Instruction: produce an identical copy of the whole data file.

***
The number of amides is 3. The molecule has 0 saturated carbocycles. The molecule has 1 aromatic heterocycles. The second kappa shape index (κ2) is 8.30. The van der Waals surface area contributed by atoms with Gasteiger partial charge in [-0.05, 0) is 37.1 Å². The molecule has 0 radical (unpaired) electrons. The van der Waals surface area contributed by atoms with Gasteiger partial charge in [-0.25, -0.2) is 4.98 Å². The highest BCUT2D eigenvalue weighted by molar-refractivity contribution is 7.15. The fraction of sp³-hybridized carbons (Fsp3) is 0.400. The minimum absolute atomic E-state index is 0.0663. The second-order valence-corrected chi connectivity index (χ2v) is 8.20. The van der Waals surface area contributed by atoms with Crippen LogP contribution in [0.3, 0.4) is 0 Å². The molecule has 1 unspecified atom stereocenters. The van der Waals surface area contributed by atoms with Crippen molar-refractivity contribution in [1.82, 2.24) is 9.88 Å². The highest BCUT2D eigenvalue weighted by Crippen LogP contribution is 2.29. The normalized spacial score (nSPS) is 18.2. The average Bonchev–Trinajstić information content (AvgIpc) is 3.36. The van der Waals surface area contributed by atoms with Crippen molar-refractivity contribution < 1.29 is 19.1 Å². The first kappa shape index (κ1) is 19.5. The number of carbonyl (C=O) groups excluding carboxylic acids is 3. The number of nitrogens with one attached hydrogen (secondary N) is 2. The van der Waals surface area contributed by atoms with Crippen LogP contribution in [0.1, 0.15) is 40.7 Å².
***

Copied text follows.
The number of amides is 3. The molecule has 0 saturated carbocycles. The molecule has 1 aromatic heterocycles. The second kappa shape index (κ2) is 8.30. The van der Waals surface area contributed by atoms with Gasteiger partial charge in [-0.05, 0) is 37.1 Å². The molecule has 0 radical (unpaired) electrons. The van der Waals surface area contributed by atoms with Gasteiger partial charge in [-0.25, -0.2) is 4.98 Å². The highest BCUT2D eigenvalue weighted by molar-refractivity contribution is 7.15. The fraction of sp³-hybridized carbons (Fsp3) is 0.400. The minimum absolute atomic E-state index is 0.0663. The second-order valence-corrected chi connectivity index (χ2v) is 8.20. The van der Waals surface area contributed by atoms with Crippen LogP contribution in [0.3, 0.4) is 0 Å². The molecule has 1 unspecified atom stereocenters. The van der Waals surface area contributed by atoms with Crippen molar-refractivity contribution in [1.82, 2.24) is 9.88 Å². The highest BCUT2D eigenvalue weighted by Crippen LogP contribution is 2.29. The normalized spacial score (nSPS) is 18.2. The average Bonchev–Trinajstić information content (AvgIpc) is 3.36. The van der Waals surface area contributed by atoms with Crippen molar-refractivity contribution < 1.29 is 19.1 Å². The first kappa shape index (κ1) is 19.5. The number of carbonyl (C=O) groups excluding carboxylic acids is 3. The number of nitrogens with one attached hydrogen (secondary N) is 2. The van der Waals surface area contributed by atoms with Crippen LogP contribution in [0.1, 0.15) is 40.7 Å².